Twin pregnancies are followed more closely than singleton pregnancies due to higher risk for complications such as twin-twin transfusion syndrome, selective fetal growth restriction, and preterm labor. Ultrasound is a non-invasive and highly useful tool for screening, diagnosis, and guiding management of these potential complications. Ultrasound monitoring protocols vary between different types of twin pregnancies.
Image by Kevin Dufendach, MD (2008). Used by permission. CC BY 3.0
Lambda or Delta Sign Indicating Dichorionic Twins
T Sign Indicating Monochorionic Twins
Uncomplicated monochorionic twin pregnancy (see SMFM checklist in ‘Learn More – Primary Sources’ below)
Note: ISUOG guidelines do include umbilical artery Doppler monitoring as part of routine surveillance | ACOG/ SMFM considers evidence to be unclear for uncomplicate monochorionic twins
Uncomplicated dichorionic twin pregnancy
Most twin pregnancies will have good outcomes. However, diligence is required, especially in the case of monochorionic twins due to risk for twin-twin transfusion syndrome (TTTS) and twin anemia polycythemia sequence (TAPS). Monochorionic twins may have potentially significant vascular anastomoses such that the twins share a common vasculature. Significant risks for dichorionic twins include preterm labor, medical complications due to increased placental mass (e.g., preeclampsia and GDM) and selective growth restriction. Different centers will have different protocols for labeling twin A vs twin B. The important point is to be consistent with labeling.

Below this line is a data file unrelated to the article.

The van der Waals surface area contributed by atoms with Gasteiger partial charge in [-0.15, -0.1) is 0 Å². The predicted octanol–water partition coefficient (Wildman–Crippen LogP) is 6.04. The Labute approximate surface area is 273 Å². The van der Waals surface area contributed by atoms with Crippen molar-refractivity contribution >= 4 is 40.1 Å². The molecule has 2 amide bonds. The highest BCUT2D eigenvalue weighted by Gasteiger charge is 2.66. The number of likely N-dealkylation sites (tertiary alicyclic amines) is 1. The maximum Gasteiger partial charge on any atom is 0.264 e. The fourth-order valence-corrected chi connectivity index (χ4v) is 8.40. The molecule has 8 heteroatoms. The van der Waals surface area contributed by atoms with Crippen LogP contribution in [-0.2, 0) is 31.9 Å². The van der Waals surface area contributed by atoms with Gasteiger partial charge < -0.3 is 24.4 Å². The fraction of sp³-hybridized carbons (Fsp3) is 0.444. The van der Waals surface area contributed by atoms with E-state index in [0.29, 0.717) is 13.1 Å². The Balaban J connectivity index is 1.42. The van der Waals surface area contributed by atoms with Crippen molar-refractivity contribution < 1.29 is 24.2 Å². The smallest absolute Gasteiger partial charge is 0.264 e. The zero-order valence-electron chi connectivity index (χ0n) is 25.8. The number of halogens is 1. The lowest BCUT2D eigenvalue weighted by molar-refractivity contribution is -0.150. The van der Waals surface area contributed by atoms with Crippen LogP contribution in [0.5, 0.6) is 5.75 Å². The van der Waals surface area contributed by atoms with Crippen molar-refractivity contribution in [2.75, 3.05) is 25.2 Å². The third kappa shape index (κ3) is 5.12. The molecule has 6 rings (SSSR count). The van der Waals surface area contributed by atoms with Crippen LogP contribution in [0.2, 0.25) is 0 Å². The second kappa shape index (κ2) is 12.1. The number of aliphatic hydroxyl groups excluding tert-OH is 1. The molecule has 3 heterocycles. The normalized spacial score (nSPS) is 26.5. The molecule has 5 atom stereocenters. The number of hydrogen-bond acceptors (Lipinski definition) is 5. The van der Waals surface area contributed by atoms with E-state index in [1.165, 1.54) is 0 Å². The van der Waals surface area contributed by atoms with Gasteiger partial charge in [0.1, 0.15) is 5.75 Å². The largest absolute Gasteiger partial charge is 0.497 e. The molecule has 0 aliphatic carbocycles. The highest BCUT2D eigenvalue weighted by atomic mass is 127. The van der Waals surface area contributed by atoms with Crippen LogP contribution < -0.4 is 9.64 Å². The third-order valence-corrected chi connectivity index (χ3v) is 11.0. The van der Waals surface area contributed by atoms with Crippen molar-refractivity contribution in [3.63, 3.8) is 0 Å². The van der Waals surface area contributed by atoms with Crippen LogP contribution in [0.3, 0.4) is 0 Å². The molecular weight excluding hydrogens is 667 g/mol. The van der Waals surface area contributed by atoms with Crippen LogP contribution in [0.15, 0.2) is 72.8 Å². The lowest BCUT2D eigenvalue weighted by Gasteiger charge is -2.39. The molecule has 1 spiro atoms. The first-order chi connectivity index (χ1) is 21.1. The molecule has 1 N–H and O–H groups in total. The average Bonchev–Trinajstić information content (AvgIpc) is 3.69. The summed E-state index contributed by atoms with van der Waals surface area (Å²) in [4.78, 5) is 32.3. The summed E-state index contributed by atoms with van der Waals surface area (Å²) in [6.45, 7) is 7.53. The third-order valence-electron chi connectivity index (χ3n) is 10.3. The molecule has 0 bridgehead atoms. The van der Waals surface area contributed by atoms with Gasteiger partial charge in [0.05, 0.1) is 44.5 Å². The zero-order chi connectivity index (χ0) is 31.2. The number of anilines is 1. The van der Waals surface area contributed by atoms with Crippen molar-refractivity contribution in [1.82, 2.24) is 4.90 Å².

ACOG/ SMFM Practice Bulletin 231: Multifetal Gestations: Twin, Triplet, and Higher-Order Multifetal Pregnancies
SMFM Special Statement: Updated checklists for management of monochorionic twin pregnancy
ISUOG Practice Guidelines: role of ultrasound in twin pregnancy
ACOG SMFM Committee Opinion 831: Medically Indicated Late-Preterm and Early-Term Deliveries
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